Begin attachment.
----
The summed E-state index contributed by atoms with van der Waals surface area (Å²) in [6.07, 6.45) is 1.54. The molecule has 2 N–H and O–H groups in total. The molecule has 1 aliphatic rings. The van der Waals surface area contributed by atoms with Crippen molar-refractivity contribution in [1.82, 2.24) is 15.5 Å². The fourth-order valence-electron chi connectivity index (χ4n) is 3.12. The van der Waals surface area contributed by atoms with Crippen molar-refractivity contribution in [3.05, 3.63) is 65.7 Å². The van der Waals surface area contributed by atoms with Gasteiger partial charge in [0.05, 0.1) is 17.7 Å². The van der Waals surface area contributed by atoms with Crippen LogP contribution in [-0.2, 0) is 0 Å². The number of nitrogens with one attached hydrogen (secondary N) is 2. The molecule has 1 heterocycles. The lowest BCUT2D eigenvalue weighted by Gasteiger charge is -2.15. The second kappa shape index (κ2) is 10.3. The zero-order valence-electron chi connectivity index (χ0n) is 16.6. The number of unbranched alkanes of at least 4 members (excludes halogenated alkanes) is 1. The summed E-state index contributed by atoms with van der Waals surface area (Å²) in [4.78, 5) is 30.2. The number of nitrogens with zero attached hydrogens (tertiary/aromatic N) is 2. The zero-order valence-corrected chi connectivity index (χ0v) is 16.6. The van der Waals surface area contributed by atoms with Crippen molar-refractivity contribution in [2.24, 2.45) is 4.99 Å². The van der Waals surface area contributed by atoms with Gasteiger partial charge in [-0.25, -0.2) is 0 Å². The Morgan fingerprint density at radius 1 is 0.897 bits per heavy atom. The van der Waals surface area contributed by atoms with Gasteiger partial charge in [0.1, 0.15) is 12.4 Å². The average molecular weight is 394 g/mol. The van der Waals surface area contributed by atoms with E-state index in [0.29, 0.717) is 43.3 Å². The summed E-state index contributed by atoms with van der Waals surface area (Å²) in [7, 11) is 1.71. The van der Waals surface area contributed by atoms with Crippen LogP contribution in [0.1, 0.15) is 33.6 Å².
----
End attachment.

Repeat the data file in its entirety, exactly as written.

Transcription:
The summed E-state index contributed by atoms with van der Waals surface area (Å²) in [6.07, 6.45) is 1.54. The molecule has 2 N–H and O–H groups in total. The molecule has 1 aliphatic rings. The van der Waals surface area contributed by atoms with Crippen molar-refractivity contribution in [1.82, 2.24) is 15.5 Å². The fourth-order valence-electron chi connectivity index (χ4n) is 3.12. The van der Waals surface area contributed by atoms with Crippen molar-refractivity contribution in [3.05, 3.63) is 65.7 Å². The van der Waals surface area contributed by atoms with Gasteiger partial charge in [0.05, 0.1) is 17.7 Å². The van der Waals surface area contributed by atoms with Crippen LogP contribution in [-0.2, 0) is 0 Å². The number of nitrogens with one attached hydrogen (secondary N) is 2. The molecule has 1 heterocycles. The lowest BCUT2D eigenvalue weighted by Gasteiger charge is -2.15. The second kappa shape index (κ2) is 10.3. The zero-order valence-electron chi connectivity index (χ0n) is 16.6. The number of unbranched alkanes of at least 4 members (excludes halogenated alkanes) is 1. The summed E-state index contributed by atoms with van der Waals surface area (Å²) in [4.78, 5) is 30.2. The number of nitrogens with zero attached hydrogens (tertiary/aromatic N) is 2. The zero-order valence-corrected chi connectivity index (χ0v) is 16.6. The van der Waals surface area contributed by atoms with Crippen molar-refractivity contribution in [2.24, 2.45) is 4.99 Å². The van der Waals surface area contributed by atoms with Gasteiger partial charge in [-0.25, -0.2) is 0 Å². The Morgan fingerprint density at radius 1 is 0.897 bits per heavy atom. The van der Waals surface area contributed by atoms with Gasteiger partial charge in [0.1, 0.15) is 12.4 Å². The average molecular weight is 394 g/mol. The van der Waals surface area contributed by atoms with E-state index in [0.29, 0.717) is 43.3 Å². The summed E-state index contributed by atoms with van der Waals surface area (Å²) in [7, 11) is 1.71. The van der Waals surface area contributed by atoms with Crippen LogP contribution in [0.1, 0.15) is 33.6 Å².